A Project of The Annenberg Public Policy Center

FactChecking Debate No. 1

Summary
McCain and Obama contradicted each other repeatedly during their first debate, and each volunteered some factual misstatements as well. Here’s how we sort them out:

Obama said McCain adviser Henry Kissinger backs talks with Iran “without preconditions,” but McCain disputed that. In fact, Kissinger did recently call for “high level” talks with Iran starting at the secretary of state level and said, “I do not believe that we can make conditions.” After the debate the McCain campaign issued a statement quoting Kissinger as saying he didn’t favor presidential talks with Iran.

Obama’s Iraqi Accounting Oversight

Fox News commentator Bill O’Reilly conducted a sit-down interview with Democratic presidential candidate Barack Obama that is airing in four installments. (Parts three and four of the interview will air tonight and tomorrow night.)
The first segment was broadcast Thursday, and we noticed an accounting error on Obama’s part. When speaking about how much the U.S. is spending in Iraq, Obama added, “They’ve got $79 billion,” alluding to Iraq’s financial deposits and budget surplus. But that’s false.

Uranium in Iraq

Q: Was it recently revealed that the U.S. found uranium in Iraq after the invasion in 2003?
A: No. Uranium recently shipped from Iraq to Canada was left over from Saddam Hussein’s defunct nuclear weapons program and had been in sealed containers, under guard, since the end of the first Gulf War in 1991. Claims that this material is "vindication" for President Bush’s WMD claims in 2003 are completely false.

U.S. Government Paying Former Insurgents?

Q: Is the U.S. government paying factions in Iraq not to fight us?
A: We are paying Iraqis, some of whom were formerly hostile insurgents, to police areas and fight terrorists.

DNC vs. McCain

Summary

The Democratic National Committee has produced two TV ads against McCain, hoping to soften him up while the party figures out who its own presidential nominee will be.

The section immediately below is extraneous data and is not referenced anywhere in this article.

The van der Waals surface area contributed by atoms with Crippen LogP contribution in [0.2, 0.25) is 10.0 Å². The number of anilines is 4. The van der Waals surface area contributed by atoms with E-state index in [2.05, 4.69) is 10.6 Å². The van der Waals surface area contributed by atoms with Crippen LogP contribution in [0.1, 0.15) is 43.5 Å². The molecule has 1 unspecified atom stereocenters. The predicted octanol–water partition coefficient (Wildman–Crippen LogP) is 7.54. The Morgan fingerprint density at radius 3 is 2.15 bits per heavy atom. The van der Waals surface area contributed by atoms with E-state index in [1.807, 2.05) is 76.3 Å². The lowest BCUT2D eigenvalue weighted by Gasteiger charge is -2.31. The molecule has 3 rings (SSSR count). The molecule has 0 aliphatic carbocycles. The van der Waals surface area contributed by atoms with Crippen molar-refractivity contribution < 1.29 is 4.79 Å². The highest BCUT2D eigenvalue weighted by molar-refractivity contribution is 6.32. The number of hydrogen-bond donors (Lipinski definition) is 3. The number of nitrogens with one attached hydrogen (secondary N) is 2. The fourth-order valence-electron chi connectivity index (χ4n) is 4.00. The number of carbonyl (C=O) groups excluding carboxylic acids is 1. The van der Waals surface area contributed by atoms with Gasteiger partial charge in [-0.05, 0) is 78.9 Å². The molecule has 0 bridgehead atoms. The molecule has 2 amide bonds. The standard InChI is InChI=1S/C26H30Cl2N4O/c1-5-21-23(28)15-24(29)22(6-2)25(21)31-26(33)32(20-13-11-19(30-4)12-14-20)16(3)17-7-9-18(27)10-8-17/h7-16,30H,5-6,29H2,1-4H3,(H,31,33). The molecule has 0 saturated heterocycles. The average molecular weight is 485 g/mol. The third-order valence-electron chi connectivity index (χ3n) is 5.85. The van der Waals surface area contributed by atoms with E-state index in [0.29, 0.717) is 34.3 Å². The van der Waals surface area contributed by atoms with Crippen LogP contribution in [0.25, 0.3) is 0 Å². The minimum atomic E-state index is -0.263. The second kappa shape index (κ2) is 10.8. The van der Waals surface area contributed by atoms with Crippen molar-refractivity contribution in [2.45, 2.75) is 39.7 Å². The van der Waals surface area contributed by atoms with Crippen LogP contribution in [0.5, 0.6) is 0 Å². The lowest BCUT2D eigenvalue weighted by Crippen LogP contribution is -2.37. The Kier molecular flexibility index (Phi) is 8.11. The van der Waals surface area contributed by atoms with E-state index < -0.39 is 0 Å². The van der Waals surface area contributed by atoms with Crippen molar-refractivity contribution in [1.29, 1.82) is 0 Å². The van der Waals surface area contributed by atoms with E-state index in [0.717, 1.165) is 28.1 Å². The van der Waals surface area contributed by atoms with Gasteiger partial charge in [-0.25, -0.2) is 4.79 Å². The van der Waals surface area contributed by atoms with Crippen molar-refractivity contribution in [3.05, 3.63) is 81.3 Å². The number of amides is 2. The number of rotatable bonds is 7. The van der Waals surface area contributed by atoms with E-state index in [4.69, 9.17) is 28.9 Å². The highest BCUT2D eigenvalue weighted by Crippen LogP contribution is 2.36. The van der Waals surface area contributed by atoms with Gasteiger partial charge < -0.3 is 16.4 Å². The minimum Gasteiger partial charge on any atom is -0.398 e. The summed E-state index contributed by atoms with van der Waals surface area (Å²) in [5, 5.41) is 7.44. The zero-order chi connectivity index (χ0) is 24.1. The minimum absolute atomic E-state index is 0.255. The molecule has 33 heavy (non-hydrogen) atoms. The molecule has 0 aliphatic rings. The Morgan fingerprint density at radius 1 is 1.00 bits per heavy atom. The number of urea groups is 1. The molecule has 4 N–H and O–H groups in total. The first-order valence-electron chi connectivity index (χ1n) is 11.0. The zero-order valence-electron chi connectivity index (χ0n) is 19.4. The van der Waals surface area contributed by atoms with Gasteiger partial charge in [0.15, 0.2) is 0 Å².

One ad shows selected portions of McCain’s comments that a 100-year U.S. presence in Iraq would be "fine with me." The ad uses dramatic images of war and violence, and omits any mention that McCain was speaking of a peaceful presence like that in Japan or Korea.

Cleveland Clinkers

The Clinton-Obama showdown debate in Cleveland produced several false, twisted or dubious claims, most of which we’ve heard and debunked before. Both Obama and Clinton claimed their health care plans would cut costs more than the other’s, and that experts back them up on that. But experts we talked to said the plans are too similar to predict which would save more, and two experts said neither plan can save nearly as much as the candidates claim.

No WMDs in Iraq

Q: Were there really weapons of mass destruction in Iraq when the U.S. invaded in 2003?
A: No. The Iraq Survey Group determined that Iraq had abandoned its quest to develop chemical, biological and nuclear weapons and that it had already destroyed all of its existing stockpiles of chemical and biological weapons.

Smear or Be Smeared?

Summary

The Democratic National Committee proposes to spend unlimited amounts of money to "tell the real story" about John McCain before Republicans can "start smearing" the eventual Democratic nominee. But the line of attack the Democrats outline to their potential donors in an e-mail contains some claims that are false or misleading.

The DNC paints McCain as favoring "endless war" in Iraq. What McCain actually said is that he wouldn’t mind a hundred-year troop presence "as long as Americans are not being injured or harmed or wounded or killed."

Obama’s Creative Clippings Part Deux

Summary
The Obama campaign’s new ad uses an old trick and takes quotes from newspapers out of context.

Once again, the campaign uses a quote from a news story to say Obama’s health plan would offer universal coverage. But the full article points out that his plan "does not guarantee" full coverage.
The ad also shows a clip saying that Obama has been against the war in Iraq since the beginning. True enough, but the story also chastises him for making too much of the boldness of his early stance.

U.S. Intelligence on WMDs in Iraq

Q: What was known to U.S. intelligence and Congress about WMDs in Iraq before the vote to go to war?
A: Senior U.S. intelligence officials believed, incorrectly, that Iraq had stockpiles of chemical and germ weapons and was developing nuclear weapons. They also agreed Saddam Hussein wouldn’t give such weapons to terrorists unless attacked. Few members of Congress read the full 92-page report with all its qualifications and dissents.